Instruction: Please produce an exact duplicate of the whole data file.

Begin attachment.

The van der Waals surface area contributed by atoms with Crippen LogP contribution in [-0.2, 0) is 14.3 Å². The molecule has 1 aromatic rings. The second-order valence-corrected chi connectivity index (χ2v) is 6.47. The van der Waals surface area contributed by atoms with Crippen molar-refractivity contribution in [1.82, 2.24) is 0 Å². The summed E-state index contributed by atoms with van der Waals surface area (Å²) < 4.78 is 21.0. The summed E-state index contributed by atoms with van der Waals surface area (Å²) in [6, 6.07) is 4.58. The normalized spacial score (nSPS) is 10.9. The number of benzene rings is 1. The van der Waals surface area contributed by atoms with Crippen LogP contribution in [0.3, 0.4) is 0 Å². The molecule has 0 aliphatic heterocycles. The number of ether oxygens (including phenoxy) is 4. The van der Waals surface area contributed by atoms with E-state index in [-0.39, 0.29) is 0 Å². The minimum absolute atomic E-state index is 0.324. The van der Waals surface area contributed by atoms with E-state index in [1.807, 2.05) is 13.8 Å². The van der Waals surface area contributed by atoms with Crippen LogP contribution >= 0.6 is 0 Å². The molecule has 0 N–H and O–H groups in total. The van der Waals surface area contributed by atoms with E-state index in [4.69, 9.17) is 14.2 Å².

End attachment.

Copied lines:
The van der Waals surface area contributed by atoms with Crippen LogP contribution in [-0.2, 0) is 14.3 Å². The molecule has 1 aromatic rings. The second-order valence-corrected chi connectivity index (χ2v) is 6.47. The van der Waals surface area contributed by atoms with Crippen molar-refractivity contribution in [1.82, 2.24) is 0 Å². The summed E-state index contributed by atoms with van der Waals surface area (Å²) < 4.78 is 21.0. The summed E-state index contributed by atoms with van der Waals surface area (Å²) in [6, 6.07) is 4.58. The normalized spacial score (nSPS) is 10.9. The number of benzene rings is 1. The van der Waals surface area contributed by atoms with Crippen LogP contribution in [0.3, 0.4) is 0 Å². The molecule has 0 aliphatic heterocycles. The number of ether oxygens (including phenoxy) is 4. The van der Waals surface area contributed by atoms with E-state index in [-0.39, 0.29) is 0 Å². The minimum absolute atomic E-state index is 0.324. The van der Waals surface area contributed by atoms with E-state index in [1.807, 2.05) is 13.8 Å². The van der Waals surface area contributed by atoms with Crippen LogP contribution >= 0.6 is 0 Å². The molecule has 0 N–H and O–H groups in total. The van der Waals surface area contributed by atoms with E-state index in [4.69, 9.17) is 14.2 Å².